Have I told you about the flickering lights?

Cancerland, like Italy, is pockmarked with a certain strange and wonderful variety of shrine. If you’ve been to any hill town in Tuscany, you know the sort I mean. Not elaborate, church-sanctioned shrines, not tourist attractions full of guidebook-endorsed art, but the equivalent of unfired pottery: crude, spontaneous-seeming, offhand, blatantly made by someone suddenly and inexplicably seized with the desire to leave a little something behind, anything at all, after a glorious dinner or night of love, and never mind that they have no proper tools or paints with them.

So on the one street of these hill towns, at night, there are generally two sources of light: the neon from the bar/tabacchi and, in the distance, a flicker, which, if you are curious enough to close in on it, you find comes from a fat candle set into a shallow scallop-shaped niche in a plaster wall, with perhaps a rose-colored bottle to keep it company, or a gaudy polychrome toy-like statuette of a saint, silly, fierce and impressive all at once, a divine action-figure.

These shrines are almost meant not to be seen. They tend to be above eye level, catty-corner to the lone streetlight, secrets betrayed by the pulse of their candles.  They are shrines that happened, in short, as much a surprise to those who made them as to those who subsequently stumble upon them.

I’ve always wondered how that could possibly be, how someone might unwittingly make a shrine. But now I know because, mirabile dictu, I discover that I have recently been doing exactly that myself.  Didn’t know I was doing it, as perhaps the grappa-happy grandfathers of Italy also don’t know they are doing it, late in the warm dark, fishing in their commodious pockets, for…for…for…ah, here, yes, a beautiful marrow bone, yes, and now, in the bone, a candle, and then…then…

Mine started with my son’s fusbol table. Its legs had rotted, so i took them off, intending to get a couple of portable sawhorses to support the thing when we wanted to play. Meantime, I mounted it on the concrete wall out back, to get it off the ground.

I discovered that i liked the way it looked; it put me in mind of an antique vending machine; drop a nickle, pull a lever, get a pack of cigarettes…or a toy soccer player.

Then I wanted to be able make the thing out better in the dark.

Well hell; I happened to have gotten a dozen LED tea-lights at a good price down at the local U-doan-Needit, so I figured they’d do the job and maybe look cool too. I spread the tea-lights out under the soccer players and walked away. When I turned back to guage the effect of the lights, I saw…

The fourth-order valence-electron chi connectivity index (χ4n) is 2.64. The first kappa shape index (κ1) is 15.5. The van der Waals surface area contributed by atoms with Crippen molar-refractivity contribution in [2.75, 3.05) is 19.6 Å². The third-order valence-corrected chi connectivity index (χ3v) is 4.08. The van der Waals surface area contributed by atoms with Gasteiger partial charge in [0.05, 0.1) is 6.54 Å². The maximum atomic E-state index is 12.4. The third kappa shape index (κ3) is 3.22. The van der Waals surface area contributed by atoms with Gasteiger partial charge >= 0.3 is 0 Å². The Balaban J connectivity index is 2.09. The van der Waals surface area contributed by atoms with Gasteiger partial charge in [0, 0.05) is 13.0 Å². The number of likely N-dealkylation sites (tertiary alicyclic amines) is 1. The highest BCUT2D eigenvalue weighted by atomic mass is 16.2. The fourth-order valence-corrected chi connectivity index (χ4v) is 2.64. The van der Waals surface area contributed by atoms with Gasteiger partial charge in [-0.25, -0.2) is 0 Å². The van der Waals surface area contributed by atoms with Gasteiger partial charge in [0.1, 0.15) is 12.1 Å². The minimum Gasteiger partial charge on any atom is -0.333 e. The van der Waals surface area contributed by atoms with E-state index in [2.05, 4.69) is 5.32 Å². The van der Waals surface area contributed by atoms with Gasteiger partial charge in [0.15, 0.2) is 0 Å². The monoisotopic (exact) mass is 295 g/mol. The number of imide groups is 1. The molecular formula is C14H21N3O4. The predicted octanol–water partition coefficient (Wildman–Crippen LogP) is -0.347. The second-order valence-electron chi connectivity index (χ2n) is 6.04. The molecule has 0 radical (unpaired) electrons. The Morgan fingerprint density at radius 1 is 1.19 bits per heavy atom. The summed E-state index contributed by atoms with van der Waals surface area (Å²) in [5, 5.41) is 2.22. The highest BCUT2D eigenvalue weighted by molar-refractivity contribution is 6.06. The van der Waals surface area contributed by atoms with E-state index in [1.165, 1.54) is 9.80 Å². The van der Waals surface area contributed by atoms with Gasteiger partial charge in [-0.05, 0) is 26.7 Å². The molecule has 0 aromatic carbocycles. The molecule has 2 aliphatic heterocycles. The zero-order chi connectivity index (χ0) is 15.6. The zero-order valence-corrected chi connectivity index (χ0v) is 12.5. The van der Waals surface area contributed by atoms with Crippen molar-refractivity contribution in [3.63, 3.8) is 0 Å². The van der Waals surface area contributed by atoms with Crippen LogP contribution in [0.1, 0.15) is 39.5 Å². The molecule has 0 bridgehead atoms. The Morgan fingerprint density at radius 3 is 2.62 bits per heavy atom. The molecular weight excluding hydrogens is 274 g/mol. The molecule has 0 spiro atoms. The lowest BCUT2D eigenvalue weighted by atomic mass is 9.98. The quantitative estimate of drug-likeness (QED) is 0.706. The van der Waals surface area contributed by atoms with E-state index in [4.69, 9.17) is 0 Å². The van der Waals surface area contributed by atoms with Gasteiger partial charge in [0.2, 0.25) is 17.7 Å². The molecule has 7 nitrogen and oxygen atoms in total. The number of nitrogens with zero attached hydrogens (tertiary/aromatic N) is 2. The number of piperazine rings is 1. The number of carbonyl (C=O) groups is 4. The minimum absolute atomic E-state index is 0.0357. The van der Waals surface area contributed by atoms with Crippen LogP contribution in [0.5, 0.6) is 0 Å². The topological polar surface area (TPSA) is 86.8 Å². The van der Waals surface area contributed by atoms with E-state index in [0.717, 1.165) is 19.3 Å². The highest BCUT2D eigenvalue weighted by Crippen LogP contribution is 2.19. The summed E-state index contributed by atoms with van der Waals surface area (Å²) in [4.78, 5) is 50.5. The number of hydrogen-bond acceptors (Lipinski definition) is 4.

a shrine.

Very Tuscan, very hilltown, very crude, very clearly made by someone who had no bloody idea at all that he was making a shrine.

Cancerland  is full of these things. Their details are different, of course. But they all have the same distinctive hallmark, of being constructions that started out as something else, but that overmastered the putterer putting them together, took themselves into their own hands, as it were, and became shrines because that is what they themselves wanted to be.

A photo is on its way at some point to serve as proof. This astonishing display was made by yours truly, who voluntarily goes into a house of worship only as a tourist and/or art-lover.

Tell me this isn’t a shrine.

And why am I making shrines?  Or, more accurately, why are shrines using me, of all people, to bring themselves into the world?

Does the grappa-happy grandpa ask himself that question too?  Or does he just wobble home to bed, and forget forever putting his thumbprint below the candle balanced on a silver saucer in an inset in a crumbling wall round the corner from the front door of Da Lorenzo?

And what is mine a shrine to?

Put another way: if, as I currently believe, a shrine is a small mumbling prayer that has grown tired of words and has translated itself into objects instead, what is this a prayer for?

As I say, Cancerland is pocked with such handmade prayers: soupcans scrubbed clean and punched with holes, so as to serve as little lanterns…exotic potion boxes turned into frames for tiny photos…bars of sandalwood soap with profiles carved into them.

And every one of them marked by a flicker of light.

An extraordinary place at night, this Cancerland.

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Published in: on June 6, 2010 at 11:30 pm  Comments (1)  

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One CommentLeave a comment

  1. I want to see the picture of the shrine Peter. I loved reading this. Be well……..love


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